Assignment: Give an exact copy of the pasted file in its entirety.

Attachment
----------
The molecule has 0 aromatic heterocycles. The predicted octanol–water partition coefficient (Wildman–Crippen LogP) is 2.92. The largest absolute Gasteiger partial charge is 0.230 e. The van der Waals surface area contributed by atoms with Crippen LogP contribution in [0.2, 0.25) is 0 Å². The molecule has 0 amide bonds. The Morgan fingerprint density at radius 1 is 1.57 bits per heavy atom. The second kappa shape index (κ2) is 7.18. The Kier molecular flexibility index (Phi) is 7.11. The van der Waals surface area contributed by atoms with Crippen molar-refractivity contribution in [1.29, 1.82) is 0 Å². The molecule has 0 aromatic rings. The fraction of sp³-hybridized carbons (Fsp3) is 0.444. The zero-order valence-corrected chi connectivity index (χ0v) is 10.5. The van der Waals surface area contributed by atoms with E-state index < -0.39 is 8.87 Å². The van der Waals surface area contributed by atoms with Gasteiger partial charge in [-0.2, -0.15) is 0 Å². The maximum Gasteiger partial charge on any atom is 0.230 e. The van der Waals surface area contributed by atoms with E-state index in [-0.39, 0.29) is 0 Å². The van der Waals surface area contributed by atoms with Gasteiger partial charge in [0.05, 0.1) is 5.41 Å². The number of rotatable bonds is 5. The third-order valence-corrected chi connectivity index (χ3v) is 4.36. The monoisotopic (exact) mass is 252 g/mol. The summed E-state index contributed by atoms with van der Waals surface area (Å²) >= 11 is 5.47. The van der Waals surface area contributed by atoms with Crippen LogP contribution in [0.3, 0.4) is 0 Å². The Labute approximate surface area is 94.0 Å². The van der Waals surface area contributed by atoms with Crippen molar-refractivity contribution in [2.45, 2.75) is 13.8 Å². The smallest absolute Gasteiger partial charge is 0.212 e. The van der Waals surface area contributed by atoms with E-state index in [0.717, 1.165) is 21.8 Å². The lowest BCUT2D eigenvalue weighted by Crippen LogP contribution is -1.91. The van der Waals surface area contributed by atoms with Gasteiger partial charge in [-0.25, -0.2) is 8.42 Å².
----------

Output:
The molecule has 0 aromatic heterocycles. The predicted octanol–water partition coefficient (Wildman–Crippen LogP) is 2.92. The largest absolute Gasteiger partial charge is 0.230 e. The van der Waals surface area contributed by atoms with Crippen LogP contribution in [0.2, 0.25) is 0 Å². The molecule has 0 amide bonds. The Morgan fingerprint density at radius 1 is 1.57 bits per heavy atom. The second kappa shape index (κ2) is 7.18. The Kier molecular flexibility index (Phi) is 7.11. The van der Waals surface area contributed by atoms with Crippen molar-refractivity contribution in [1.29, 1.82) is 0 Å². The molecule has 0 aromatic rings. The fraction of sp³-hybridized carbons (Fsp3) is 0.444. The zero-order valence-corrected chi connectivity index (χ0v) is 10.5. The van der Waals surface area contributed by atoms with E-state index < -0.39 is 8.87 Å². The van der Waals surface area contributed by atoms with Gasteiger partial charge in [-0.2, -0.15) is 0 Å². The maximum Gasteiger partial charge on any atom is 0.230 e. The van der Waals surface area contributed by atoms with E-state index in [-0.39, 0.29) is 0 Å². The van der Waals surface area contributed by atoms with Gasteiger partial charge in [0.05, 0.1) is 5.41 Å². The number of rotatable bonds is 5. The third-order valence-corrected chi connectivity index (χ3v) is 4.36. The monoisotopic (exact) mass is 252 g/mol. The summed E-state index contributed by atoms with van der Waals surface area (Å²) >= 11 is 5.47. The van der Waals surface area contributed by atoms with Crippen LogP contribution in [0.3, 0.4) is 0 Å². The Labute approximate surface area is 94.0 Å². The van der Waals surface area contributed by atoms with Crippen molar-refractivity contribution in [2.45, 2.75) is 13.8 Å². The smallest absolute Gasteiger partial charge is 0.212 e. The van der Waals surface area contributed by atoms with E-state index in [0.717, 1.165) is 21.8 Å². The lowest BCUT2D eigenvalue weighted by Crippen LogP contribution is -1.91. The van der Waals surface area contributed by atoms with Gasteiger partial charge in [-0.25, -0.2) is 8.42 Å².